Accessing sport media through subscriptions isn’t a wholly new phenomenon. Paying for TV packages, whether that’s the good old days of Setanta Sports (remember them?!) alongside the omnipresent Sky Sports, as well as club-specific TV channels, have made the likes of the Premier League the powerhouse we know it to be today.
Digital Media and broadcasting
The emergence of digital in the past decade, has caused changes in the way audiences consume media. Forcing right holders to reinvent the way their product is delivered. Sky left no stone unturned. Creating an entirely new streaming platform, NOW TV. Which provides a mobile app and website for users to subscribe to TV, film and sports packages. Made up of anything and everything that Sky had the rights to broadcast.
Giving users access to sports content with subscription models in the digital sphere can help to offer a more immersive experience. In 2013, BT Sport entered the market as Sky’s main competitor in the UK by acquiring a portion of Premier League rights. Eventually becoming the sole UK broadcaster of the UEFA Champions League. As the platform has grown, it has incorporated interactive features. Allowing users to change camera angles and even get alerts to switch to watch a goal in another match.
These changes in the way we consume sport media aren’t limited to broadcasting, either. The Athletic expanded into the UK back in 2019, poaching the best sports writers from a variety of publications. To this day, The Sun football writer Neil Custis seemingly can’t post a tweet without someone trolling him about being overlooked by The Athletic. After having been highly vocal about his opposition to them at the time.
Despite many initial doubters, the success of The Athletic can’t be denied. We’re always adamant that content is king. Along with a wealth of cutting edge sports articles and podcasts all in one place, combined with enticing sign-up offers, the platform has pioneered in what was a disjointed and financially strained sector of journalism.
The future of sport media subscriptions
Financial issues are likely to shape how sport is packaged in broadcast media going forward too. Rights holders are increasingly haemorrhaging income as a result of illegal streaming. While alternatives have been proposed such as season ticket-style subscriptions for specific teams, the industry is yet to find a solution.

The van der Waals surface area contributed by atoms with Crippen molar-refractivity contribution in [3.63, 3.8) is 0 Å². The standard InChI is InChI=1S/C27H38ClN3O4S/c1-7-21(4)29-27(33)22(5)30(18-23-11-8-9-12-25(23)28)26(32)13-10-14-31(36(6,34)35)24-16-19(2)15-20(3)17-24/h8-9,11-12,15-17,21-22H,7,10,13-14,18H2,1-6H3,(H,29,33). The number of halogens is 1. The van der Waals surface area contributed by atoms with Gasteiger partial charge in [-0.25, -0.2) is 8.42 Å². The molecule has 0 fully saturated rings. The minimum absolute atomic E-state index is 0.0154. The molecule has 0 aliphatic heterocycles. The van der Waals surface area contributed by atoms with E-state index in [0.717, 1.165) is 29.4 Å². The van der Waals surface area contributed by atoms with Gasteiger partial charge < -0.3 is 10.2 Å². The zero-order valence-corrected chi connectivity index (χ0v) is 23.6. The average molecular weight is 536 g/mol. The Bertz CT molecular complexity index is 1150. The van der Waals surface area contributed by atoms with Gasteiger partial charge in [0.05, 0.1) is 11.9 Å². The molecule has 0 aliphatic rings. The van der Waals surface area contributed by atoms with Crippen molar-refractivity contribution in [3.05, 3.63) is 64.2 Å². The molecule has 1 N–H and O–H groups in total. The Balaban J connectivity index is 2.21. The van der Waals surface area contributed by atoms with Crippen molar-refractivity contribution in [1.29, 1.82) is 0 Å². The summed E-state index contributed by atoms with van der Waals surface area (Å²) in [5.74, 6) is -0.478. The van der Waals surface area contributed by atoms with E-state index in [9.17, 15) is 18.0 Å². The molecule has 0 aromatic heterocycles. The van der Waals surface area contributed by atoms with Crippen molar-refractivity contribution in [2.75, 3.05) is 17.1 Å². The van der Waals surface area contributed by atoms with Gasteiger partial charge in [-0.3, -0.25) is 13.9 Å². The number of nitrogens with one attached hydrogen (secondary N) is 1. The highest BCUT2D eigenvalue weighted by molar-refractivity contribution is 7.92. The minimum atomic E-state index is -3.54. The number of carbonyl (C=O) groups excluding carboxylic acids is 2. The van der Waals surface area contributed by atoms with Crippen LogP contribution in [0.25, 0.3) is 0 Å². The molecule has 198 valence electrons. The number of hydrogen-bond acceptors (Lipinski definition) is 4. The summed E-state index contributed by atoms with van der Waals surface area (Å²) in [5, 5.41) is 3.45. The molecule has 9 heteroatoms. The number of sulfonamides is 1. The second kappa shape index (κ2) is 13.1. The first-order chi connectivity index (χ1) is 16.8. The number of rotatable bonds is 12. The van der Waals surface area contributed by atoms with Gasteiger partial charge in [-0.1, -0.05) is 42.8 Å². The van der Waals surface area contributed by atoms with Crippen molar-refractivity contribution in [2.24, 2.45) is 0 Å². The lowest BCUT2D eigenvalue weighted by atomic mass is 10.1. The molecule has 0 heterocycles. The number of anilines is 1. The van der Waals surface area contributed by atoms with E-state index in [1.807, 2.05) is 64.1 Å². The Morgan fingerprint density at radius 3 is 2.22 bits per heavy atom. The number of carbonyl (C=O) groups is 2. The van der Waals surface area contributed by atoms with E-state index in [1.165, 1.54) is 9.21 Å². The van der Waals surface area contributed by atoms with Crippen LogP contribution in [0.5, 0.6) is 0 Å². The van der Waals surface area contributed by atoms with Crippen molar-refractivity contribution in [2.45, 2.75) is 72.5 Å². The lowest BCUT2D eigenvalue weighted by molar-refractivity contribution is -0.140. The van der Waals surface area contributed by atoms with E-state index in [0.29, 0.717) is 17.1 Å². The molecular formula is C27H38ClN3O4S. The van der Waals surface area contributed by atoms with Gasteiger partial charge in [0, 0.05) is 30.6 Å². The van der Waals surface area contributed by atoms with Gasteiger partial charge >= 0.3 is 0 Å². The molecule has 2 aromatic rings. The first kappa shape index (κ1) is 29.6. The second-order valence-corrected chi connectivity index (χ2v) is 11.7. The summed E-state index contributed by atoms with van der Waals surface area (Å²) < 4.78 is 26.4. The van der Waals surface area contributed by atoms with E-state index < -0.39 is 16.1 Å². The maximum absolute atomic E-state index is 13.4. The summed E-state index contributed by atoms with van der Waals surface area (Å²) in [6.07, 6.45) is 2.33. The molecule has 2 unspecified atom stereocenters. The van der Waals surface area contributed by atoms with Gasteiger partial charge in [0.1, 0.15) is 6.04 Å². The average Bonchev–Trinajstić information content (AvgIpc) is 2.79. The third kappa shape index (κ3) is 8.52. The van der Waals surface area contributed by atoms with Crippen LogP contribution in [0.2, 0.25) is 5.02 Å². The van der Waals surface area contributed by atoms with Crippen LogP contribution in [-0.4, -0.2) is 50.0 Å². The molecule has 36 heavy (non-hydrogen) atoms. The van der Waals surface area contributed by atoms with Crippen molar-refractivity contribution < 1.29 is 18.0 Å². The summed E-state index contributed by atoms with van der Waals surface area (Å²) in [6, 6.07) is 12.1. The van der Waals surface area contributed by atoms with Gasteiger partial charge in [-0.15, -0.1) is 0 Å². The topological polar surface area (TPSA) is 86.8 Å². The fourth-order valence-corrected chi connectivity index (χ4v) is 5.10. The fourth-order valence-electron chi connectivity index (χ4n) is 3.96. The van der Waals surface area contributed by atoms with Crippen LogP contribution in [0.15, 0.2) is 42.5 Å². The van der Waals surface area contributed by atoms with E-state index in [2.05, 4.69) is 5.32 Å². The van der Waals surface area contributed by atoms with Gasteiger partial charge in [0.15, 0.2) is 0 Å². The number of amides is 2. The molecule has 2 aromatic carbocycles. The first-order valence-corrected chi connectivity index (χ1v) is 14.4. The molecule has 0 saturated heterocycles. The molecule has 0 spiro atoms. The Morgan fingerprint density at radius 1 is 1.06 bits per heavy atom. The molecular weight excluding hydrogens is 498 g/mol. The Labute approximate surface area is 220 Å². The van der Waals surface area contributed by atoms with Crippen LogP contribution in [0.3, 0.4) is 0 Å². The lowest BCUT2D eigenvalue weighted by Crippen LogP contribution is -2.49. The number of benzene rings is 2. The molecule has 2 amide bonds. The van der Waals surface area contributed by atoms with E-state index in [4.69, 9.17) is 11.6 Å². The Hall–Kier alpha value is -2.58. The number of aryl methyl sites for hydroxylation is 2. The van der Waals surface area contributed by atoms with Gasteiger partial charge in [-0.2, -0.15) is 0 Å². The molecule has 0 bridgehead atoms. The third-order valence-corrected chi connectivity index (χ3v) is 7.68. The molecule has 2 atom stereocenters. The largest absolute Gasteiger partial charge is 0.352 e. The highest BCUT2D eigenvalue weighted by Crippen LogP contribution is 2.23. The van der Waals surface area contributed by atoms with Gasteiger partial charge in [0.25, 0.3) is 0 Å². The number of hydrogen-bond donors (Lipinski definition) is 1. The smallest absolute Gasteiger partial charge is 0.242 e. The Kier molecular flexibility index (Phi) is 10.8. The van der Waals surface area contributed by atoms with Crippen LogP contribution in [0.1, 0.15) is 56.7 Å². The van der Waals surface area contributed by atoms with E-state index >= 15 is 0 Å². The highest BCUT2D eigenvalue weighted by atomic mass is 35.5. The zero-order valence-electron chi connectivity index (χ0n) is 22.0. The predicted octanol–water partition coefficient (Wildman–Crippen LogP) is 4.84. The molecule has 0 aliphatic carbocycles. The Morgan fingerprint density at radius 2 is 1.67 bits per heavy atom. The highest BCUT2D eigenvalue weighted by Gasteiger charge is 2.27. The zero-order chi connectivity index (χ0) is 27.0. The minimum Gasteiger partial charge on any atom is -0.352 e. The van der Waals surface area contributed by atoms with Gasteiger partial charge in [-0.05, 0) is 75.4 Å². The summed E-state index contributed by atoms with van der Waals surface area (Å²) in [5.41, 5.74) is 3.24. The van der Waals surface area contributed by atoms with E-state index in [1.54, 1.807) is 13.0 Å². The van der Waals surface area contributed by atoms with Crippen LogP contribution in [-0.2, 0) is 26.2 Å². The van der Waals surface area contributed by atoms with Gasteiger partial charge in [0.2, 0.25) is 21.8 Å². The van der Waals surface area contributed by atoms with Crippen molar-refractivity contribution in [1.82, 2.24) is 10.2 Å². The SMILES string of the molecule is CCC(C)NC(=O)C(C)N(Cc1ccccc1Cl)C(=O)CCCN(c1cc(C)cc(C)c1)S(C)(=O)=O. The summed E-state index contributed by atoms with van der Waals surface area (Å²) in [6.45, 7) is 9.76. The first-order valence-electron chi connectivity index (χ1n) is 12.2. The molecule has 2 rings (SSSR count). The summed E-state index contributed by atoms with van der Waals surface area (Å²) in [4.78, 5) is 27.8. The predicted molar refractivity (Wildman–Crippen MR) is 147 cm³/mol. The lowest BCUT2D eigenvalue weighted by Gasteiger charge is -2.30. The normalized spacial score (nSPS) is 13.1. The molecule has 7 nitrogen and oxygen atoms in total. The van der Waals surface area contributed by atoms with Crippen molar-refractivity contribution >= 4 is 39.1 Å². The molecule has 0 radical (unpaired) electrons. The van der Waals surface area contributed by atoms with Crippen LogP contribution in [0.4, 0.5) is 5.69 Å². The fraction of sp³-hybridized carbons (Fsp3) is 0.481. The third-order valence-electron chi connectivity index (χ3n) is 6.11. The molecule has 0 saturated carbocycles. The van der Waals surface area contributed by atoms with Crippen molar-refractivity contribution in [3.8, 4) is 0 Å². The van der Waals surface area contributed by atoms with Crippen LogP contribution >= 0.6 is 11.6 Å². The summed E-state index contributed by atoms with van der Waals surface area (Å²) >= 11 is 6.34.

It’s become apparent that the reasoning behind BT acquiring elite football rights in the first place was purely to bring in customers to its broadband offering. The same has been speculated about Amazon’s Prime Video. Whose recent foray into Premier League coverage being the only flagship offering on its pre-existing streaming service in the UK.
BT Sport is set to sell its TV rights, and while Discovery is still in the running, the rights look most likely to be bought by the newest kid on the block when it comes to sport subscription services, DAZN. As we’ve spoken about in many of our blogs DAZN is on the rise. With sky, Premier League and EFL deals imminent, it won’t be long until DAZN is the major sports broadcaster in the UK.
The word ‘transition’ has become something of a buzzword in sport recently. Particularly in football, but it’s something that very much applies to the current state of sport media. There seems to be a necessity and a willingness to evolve. Yet we’re still waiting to land on a platform that will shape how we move forward. There are many contenders but as of now Sky Sports and BT are still at the top. One thing is for sure, the appetite for live sport isn’t slowing down. The industry heads will be exploring a variety of avenues to ensure they’re not left behind.